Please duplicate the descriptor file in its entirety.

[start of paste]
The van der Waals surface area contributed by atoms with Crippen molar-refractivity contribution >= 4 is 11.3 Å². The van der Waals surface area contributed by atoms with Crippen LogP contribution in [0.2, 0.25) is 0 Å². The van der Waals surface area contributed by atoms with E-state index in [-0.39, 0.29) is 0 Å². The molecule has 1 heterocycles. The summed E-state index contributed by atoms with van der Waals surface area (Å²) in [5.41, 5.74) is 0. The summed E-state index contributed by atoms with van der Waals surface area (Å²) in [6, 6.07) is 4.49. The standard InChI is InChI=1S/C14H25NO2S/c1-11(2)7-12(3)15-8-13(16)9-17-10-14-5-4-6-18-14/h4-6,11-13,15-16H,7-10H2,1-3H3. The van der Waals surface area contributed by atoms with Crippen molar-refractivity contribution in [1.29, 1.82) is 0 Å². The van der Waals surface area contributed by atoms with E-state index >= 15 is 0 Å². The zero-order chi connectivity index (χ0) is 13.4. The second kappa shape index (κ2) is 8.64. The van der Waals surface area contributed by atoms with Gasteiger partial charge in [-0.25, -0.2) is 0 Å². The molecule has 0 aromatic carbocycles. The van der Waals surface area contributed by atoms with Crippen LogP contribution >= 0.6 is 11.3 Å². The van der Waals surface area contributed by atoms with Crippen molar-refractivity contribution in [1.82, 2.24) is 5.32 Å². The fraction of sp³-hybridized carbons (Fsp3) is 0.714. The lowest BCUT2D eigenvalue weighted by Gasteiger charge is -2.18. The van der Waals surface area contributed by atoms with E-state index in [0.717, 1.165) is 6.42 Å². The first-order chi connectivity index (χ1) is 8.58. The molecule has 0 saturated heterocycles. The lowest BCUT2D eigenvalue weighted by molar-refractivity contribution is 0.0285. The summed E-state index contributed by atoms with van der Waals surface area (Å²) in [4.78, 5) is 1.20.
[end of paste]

The van der Waals surface area contributed by atoms with Crippen molar-refractivity contribution >= 4 is 11.3 Å². The van der Waals surface area contributed by atoms with Crippen LogP contribution in [0.2, 0.25) is 0 Å². The van der Waals surface area contributed by atoms with E-state index in [-0.39, 0.29) is 0 Å². The molecule has 1 heterocycles. The summed E-state index contributed by atoms with van der Waals surface area (Å²) in [5.41, 5.74) is 0. The summed E-state index contributed by atoms with van der Waals surface area (Å²) in [6, 6.07) is 4.49. The standard InChI is InChI=1S/C14H25NO2S/c1-11(2)7-12(3)15-8-13(16)9-17-10-14-5-4-6-18-14/h4-6,11-13,15-16H,7-10H2,1-3H3. The van der Waals surface area contributed by atoms with Crippen molar-refractivity contribution in [1.29, 1.82) is 0 Å². The van der Waals surface area contributed by atoms with E-state index >= 15 is 0 Å². The zero-order chi connectivity index (χ0) is 13.4. The second kappa shape index (κ2) is 8.64. The van der Waals surface area contributed by atoms with Gasteiger partial charge in [-0.25, -0.2) is 0 Å². The molecule has 0 aromatic carbocycles. The van der Waals surface area contributed by atoms with Crippen LogP contribution >= 0.6 is 11.3 Å². The van der Waals surface area contributed by atoms with Crippen molar-refractivity contribution in [1.82, 2.24) is 5.32 Å². The fraction of sp³-hybridized carbons (Fsp3) is 0.714. The lowest BCUT2D eigenvalue weighted by Gasteiger charge is -2.18. The van der Waals surface area contributed by atoms with E-state index in [0.717, 1.165) is 6.42 Å². The first-order chi connectivity index (χ1) is 8.58. The molecule has 0 saturated heterocycles. The lowest BCUT2D eigenvalue weighted by molar-refractivity contribution is 0.0285. The summed E-state index contributed by atoms with van der Waals surface area (Å²) in [4.78, 5) is 1.20.